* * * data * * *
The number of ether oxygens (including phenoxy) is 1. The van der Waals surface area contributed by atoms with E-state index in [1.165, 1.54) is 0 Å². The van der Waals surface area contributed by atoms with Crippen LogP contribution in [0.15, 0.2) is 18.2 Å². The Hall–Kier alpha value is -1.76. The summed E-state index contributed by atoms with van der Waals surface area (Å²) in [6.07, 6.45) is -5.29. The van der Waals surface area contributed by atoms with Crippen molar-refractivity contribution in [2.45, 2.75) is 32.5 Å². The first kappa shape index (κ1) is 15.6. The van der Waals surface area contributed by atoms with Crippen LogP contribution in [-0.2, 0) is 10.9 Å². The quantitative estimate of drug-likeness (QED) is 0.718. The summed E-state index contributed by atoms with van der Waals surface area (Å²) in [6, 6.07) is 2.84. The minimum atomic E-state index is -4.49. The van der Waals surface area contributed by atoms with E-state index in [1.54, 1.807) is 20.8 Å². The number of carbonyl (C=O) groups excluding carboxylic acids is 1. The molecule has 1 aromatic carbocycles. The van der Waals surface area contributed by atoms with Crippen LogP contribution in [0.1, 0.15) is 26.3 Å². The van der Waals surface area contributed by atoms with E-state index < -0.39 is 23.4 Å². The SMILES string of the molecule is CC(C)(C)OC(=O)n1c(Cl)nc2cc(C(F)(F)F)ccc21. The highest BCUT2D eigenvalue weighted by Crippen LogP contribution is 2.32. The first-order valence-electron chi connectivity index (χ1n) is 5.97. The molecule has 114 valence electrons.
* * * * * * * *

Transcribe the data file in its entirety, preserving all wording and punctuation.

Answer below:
The number of ether oxygens (including phenoxy) is 1. The van der Waals surface area contributed by atoms with E-state index in [1.165, 1.54) is 0 Å². The van der Waals surface area contributed by atoms with Crippen LogP contribution in [0.15, 0.2) is 18.2 Å². The Hall–Kier alpha value is -1.76. The summed E-state index contributed by atoms with van der Waals surface area (Å²) in [6.07, 6.45) is -5.29. The van der Waals surface area contributed by atoms with Crippen molar-refractivity contribution in [2.45, 2.75) is 32.5 Å². The first kappa shape index (κ1) is 15.6. The van der Waals surface area contributed by atoms with Crippen LogP contribution in [-0.2, 0) is 10.9 Å². The quantitative estimate of drug-likeness (QED) is 0.718. The summed E-state index contributed by atoms with van der Waals surface area (Å²) in [6, 6.07) is 2.84. The minimum atomic E-state index is -4.49. The van der Waals surface area contributed by atoms with E-state index in [1.54, 1.807) is 20.8 Å². The number of carbonyl (C=O) groups excluding carboxylic acids is 1. The molecule has 1 aromatic carbocycles. The van der Waals surface area contributed by atoms with Crippen LogP contribution in [0.1, 0.15) is 26.3 Å². The van der Waals surface area contributed by atoms with E-state index < -0.39 is 23.4 Å². The SMILES string of the molecule is CC(C)(C)OC(=O)n1c(Cl)nc2cc(C(F)(F)F)ccc21. The highest BCUT2D eigenvalue weighted by Crippen LogP contribution is 2.32. The first-order valence-electron chi connectivity index (χ1n) is 5.97. The molecule has 114 valence electrons.